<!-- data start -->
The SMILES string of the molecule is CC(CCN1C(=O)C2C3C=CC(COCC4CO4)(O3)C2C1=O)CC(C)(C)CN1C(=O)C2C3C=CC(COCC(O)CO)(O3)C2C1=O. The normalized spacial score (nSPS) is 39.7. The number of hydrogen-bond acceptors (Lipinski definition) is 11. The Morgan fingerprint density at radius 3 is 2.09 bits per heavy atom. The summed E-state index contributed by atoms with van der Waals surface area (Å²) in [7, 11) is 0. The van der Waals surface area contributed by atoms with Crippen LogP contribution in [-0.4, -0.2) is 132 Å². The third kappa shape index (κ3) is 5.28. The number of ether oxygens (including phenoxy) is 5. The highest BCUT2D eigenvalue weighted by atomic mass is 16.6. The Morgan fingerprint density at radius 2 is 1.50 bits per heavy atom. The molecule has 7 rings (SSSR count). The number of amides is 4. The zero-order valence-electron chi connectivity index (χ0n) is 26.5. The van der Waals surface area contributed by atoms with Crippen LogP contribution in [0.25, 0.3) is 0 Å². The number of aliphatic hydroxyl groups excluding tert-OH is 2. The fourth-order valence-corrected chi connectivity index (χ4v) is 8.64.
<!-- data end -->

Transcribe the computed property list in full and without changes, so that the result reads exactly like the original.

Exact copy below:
The SMILES string of the molecule is CC(CCN1C(=O)C2C3C=CC(COCC4CO4)(O3)C2C1=O)CC(C)(C)CN1C(=O)C2C3C=CC(COCC(O)CO)(O3)C2C1=O. The normalized spacial score (nSPS) is 39.7. The number of hydrogen-bond acceptors (Lipinski definition) is 11. The Morgan fingerprint density at radius 3 is 2.09 bits per heavy atom. The summed E-state index contributed by atoms with van der Waals surface area (Å²) in [7, 11) is 0. The van der Waals surface area contributed by atoms with Crippen LogP contribution in [-0.4, -0.2) is 132 Å². The third kappa shape index (κ3) is 5.28. The number of ether oxygens (including phenoxy) is 5. The highest BCUT2D eigenvalue weighted by atomic mass is 16.6. The Morgan fingerprint density at radius 2 is 1.50 bits per heavy atom. The molecule has 7 rings (SSSR count). The number of amides is 4. The zero-order valence-electron chi connectivity index (χ0n) is 26.5. The van der Waals surface area contributed by atoms with Crippen LogP contribution in [0.25, 0.3) is 0 Å². The number of aliphatic hydroxyl groups excluding tert-OH is 2. The fourth-order valence-corrected chi connectivity index (χ4v) is 8.64.